Scientists Develop New Way to Study Microparticles from Fukushima

A team of intentional scientists developed a method to study the microparticles still in the environment after the Fukushima nuclear accident.
Donna Fuscaldo
Sign of radiation hazard IG_Royal/iStock

The Fukushima Daiichi Nuclear Power Plant accident resulted in a large quantity of radioactivity microparticles that were disbursed into the environment. Understanding the number of these microparticles, the source and movement in the environment had been difficult since the accident in 2011. 

Now scientists from Japan, Finland, France and the U.S. led by Dr. Satoshi Utsunomiya, Ryohei Ikehara, and Kazuya Morooka of Kyushu University developed a way to quantify the number of radioactive microparticles in the soil and sediment samples.  The method was developed in 2018 and the scientists have now found a way to apply it to a range of soil samples from within and outside of the Fukushima Daiichi nuclear exclusion zone. The research was published in the journal Chemosphere.


Scientists able to determine cesium-rich microparticles in a wide range of locations 

"Using our method, we have determined the number and amount of cesium-rich microparticles in surface soils from a wide range of locations up to 60 km from the Fukushima Daiichi site," said Dr. Utsunomiya in a press release highlighting the work. "Our work reveals three regions of particular interest. In two regions to the northwest of the damaged nuclear reactors, the number of cesium-rich microparticles per gram of soil ranged between 22 and 101, and the amount of total soil cesium radioactivity associated with the microparticles ranged from 15-37%. In another region to the southwest of the nuclear reactors, 1-8 cesium-rich microparticles were found per gram of soil, and these microparticles accounted for 27-80% of the total soil cesium radioactivity."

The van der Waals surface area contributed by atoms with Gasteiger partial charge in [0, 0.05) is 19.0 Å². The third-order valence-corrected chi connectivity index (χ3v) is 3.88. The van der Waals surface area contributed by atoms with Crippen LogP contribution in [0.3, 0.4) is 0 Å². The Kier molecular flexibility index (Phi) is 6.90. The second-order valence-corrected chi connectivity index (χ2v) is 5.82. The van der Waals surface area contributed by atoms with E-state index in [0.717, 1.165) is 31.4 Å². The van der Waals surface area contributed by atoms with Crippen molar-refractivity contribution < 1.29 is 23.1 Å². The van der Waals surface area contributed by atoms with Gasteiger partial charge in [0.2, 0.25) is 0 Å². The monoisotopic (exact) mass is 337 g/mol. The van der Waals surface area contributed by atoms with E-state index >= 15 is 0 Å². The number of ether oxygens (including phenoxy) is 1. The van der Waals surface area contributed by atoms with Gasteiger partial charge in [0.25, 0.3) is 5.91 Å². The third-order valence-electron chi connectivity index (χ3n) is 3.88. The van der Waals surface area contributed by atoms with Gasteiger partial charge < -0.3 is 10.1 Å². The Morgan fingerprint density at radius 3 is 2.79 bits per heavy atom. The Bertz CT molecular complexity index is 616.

The scientists found that the cesium-rich microparticles were distributed in the same trajectories of the plumes released at the site. That could indicate that microparticles formed only during that short period from the late afternoon of 14 March 2011 to the late afternoon of 15 March 2011. 

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The scientists said the data and the method they developed could help inform clean up efforts that are still ongoing eight years later.  The work "provides important understanding on cesium-rich microparticle dispersion dynamics, which can be used to assess risks and environmental impacts in inhabited regions," said Utsunomiya in the press release.